Drafted at No. 15 in 2010, Sanders was raw, a project player who came to the game late as a skinny sophomore at Port St. Lucie (Fla.) High. He was all elbows, cockeyed jump shots and potential (4.3 ppg, 3.0 rpg, 1.2 bpg in 14.5 mpg) as a Bucks rookie and, unprepared when the lockout ended, there was no step forward last season.
Even Sanders’ progress this season snuck up on Milwaukee. General manager John Hammond worked overtime to add size last spring, trading for veteran center Samuel Dalembert and picking UNC’s John Henson on draft night. Then he signed 7-foot-1 free agent Joel Przybilla, too, with the plan of bulking up around Ekpe Udoh and Drew Gooden, who shouldered most of the “big” burden once Andrew Bogut got hurt and then dealt.
Sanders? He was underwhelming in the Las Vegas summer league and slipping off the Bucks’ radar when training camp opened. Hammond said Thursday he would have made the same roster moves had Sanders’ improvement been apparent sooner, but he did acknowledge the bonus aspect of Sanders’ play.
“You never know exactly when a guy is going to ‘get it,’ ” Hammond said, who sees Tyson Chandler possibilities in his center. “Larry seems to have figured some things out on the offensive end to make himself as productive as possible. And defensively, he kind of has the gift of timing on blocking shots and the length to grab the ball above the rim.”
Sanders has cleaned up and calmed down, fouling a little less often and controlling his emotions better after he hears those whistles. He logged long hours over the summer at the IMG Academies in Florida, working with Dan Barto, the director of NBA/college player development.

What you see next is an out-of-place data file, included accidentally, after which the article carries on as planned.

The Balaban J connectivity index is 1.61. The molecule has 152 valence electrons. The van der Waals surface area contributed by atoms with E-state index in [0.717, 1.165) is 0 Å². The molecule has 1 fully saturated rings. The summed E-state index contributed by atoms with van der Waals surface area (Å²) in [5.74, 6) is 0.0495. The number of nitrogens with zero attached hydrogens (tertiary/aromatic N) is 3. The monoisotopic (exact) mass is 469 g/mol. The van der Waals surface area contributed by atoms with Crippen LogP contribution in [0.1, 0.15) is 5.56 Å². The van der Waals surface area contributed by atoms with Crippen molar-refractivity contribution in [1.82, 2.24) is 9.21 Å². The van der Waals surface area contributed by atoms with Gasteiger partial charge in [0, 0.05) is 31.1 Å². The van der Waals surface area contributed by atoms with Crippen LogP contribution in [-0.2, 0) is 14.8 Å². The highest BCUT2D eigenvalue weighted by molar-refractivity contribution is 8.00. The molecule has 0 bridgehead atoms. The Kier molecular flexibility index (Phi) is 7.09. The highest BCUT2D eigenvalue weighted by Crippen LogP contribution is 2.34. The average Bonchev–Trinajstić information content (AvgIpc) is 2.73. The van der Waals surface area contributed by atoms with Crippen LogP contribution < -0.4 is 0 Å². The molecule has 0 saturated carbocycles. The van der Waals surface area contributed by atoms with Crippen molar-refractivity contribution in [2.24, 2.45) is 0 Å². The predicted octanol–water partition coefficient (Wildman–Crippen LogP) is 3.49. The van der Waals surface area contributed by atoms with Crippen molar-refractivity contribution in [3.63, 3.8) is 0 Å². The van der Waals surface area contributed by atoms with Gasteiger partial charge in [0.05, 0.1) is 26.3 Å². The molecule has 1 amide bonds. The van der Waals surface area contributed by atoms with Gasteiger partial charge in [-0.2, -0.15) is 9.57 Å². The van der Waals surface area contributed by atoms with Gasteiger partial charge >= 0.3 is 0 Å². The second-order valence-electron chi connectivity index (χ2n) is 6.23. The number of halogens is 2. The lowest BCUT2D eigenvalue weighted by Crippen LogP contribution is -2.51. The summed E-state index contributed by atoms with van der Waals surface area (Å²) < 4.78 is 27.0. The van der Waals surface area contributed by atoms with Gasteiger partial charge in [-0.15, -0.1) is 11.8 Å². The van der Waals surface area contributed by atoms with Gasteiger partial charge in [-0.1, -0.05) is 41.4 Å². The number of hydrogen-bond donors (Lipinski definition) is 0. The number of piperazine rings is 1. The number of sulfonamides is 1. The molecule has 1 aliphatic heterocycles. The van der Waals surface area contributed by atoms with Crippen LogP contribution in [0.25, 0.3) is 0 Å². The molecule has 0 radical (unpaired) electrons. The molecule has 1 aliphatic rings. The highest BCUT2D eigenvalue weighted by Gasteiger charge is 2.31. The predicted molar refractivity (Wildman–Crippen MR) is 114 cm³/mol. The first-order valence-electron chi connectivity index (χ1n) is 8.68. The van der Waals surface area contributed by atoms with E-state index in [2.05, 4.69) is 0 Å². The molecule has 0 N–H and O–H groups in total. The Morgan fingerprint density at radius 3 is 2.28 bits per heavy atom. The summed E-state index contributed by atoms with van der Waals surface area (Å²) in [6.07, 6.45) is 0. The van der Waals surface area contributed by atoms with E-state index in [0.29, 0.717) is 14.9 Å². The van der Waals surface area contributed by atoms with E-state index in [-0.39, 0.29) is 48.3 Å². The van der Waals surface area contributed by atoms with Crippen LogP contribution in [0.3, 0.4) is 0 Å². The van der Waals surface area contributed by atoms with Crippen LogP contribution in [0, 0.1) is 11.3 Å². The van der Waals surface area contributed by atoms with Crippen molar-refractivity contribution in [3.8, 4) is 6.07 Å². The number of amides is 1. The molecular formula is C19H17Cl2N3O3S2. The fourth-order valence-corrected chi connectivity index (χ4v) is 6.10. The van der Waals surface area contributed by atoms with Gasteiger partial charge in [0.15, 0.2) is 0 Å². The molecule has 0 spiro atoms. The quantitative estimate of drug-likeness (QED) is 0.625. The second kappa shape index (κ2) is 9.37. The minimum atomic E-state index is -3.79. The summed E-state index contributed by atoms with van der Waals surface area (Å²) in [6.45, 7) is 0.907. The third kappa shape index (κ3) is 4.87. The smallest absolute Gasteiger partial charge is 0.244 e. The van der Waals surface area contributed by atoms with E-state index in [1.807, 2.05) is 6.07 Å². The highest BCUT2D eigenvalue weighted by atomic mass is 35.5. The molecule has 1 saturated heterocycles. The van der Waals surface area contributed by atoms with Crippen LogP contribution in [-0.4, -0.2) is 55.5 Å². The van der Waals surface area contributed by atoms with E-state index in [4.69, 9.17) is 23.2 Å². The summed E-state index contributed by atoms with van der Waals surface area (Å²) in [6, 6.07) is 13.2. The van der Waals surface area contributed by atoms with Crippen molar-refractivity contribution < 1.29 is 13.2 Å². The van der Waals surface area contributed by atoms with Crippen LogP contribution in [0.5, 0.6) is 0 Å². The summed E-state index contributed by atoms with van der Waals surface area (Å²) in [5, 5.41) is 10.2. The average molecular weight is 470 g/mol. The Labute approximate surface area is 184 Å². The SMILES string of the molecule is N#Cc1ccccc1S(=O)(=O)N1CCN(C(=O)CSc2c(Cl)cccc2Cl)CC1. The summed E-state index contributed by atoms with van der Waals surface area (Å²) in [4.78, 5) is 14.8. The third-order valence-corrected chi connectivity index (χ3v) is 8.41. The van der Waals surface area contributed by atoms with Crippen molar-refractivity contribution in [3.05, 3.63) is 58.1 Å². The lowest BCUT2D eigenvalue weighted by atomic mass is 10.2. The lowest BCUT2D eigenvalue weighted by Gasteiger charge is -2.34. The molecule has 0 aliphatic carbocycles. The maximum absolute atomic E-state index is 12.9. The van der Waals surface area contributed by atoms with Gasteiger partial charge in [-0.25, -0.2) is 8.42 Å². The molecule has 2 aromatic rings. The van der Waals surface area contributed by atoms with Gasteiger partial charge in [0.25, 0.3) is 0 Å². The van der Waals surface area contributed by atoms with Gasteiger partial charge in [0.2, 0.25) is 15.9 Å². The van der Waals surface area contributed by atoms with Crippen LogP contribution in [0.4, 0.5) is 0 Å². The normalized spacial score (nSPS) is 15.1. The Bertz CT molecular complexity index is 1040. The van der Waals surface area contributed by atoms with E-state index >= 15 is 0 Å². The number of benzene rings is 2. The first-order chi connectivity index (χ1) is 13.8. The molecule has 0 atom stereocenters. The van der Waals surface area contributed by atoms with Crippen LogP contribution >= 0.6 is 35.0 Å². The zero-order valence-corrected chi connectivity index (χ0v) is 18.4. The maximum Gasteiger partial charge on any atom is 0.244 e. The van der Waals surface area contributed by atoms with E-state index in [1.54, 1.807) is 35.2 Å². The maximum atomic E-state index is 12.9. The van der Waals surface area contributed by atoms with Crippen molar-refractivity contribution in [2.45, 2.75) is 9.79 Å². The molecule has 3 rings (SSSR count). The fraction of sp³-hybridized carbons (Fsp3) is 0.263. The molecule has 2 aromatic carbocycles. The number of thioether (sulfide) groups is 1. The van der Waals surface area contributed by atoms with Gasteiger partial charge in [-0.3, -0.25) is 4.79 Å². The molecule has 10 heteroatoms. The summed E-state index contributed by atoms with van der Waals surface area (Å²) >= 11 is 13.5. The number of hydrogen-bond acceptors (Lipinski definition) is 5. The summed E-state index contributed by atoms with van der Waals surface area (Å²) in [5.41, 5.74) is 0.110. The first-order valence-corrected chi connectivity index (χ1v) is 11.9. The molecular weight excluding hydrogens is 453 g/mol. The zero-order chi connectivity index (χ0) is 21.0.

“He really focused on my pace,” Sanders said. “Catching the ball in certain situations. And being in control, not going 100 miles an hour every time.”
Sanders’ defensive strengths have been as obvious for the Bucks this season as his offensive weaknesses have been glaring. When he’s on the floor, Milwaukee’s offensive rating drops from 104.2 to 93.9. But its defensive rating improves by an even greater amount, from 105.5 to 94.5.
He is tied with Ibaka at No. 1 in blocks per game (3.0) and with San Antonio’s Tim Duncan at No. 10 in total rebound percentage (18.6). Sanders, though, has the edge atop the NBA’s defensive ratings, his 93.9 better than the Spurs all-timer’s 94.4.
Sanders had nine rebounds and four blocks in 23 minutes against San Antonio Wednesday. He got Duncan once, Tony Parker once and Kawhi Leonard twice, including a runout layup that Sanders raced back in time to swat off the backboard.
“I feel like he could have done this last year,” said Spurs swingman Stephen Jackson, who spent part of 2011-12 with Milwaukee. “Big man, aggressive, blocks shots and he wants to get better. He’s way more consistent – he’s not worrying about whether he’s going to play or not this year. He knows he’s going to get in. He looks way more relaxed.”
Way more, anyway, than the opponents who bring the ball into Sanders’ vicinity and then think twice about it. Or worse, too late, don’t.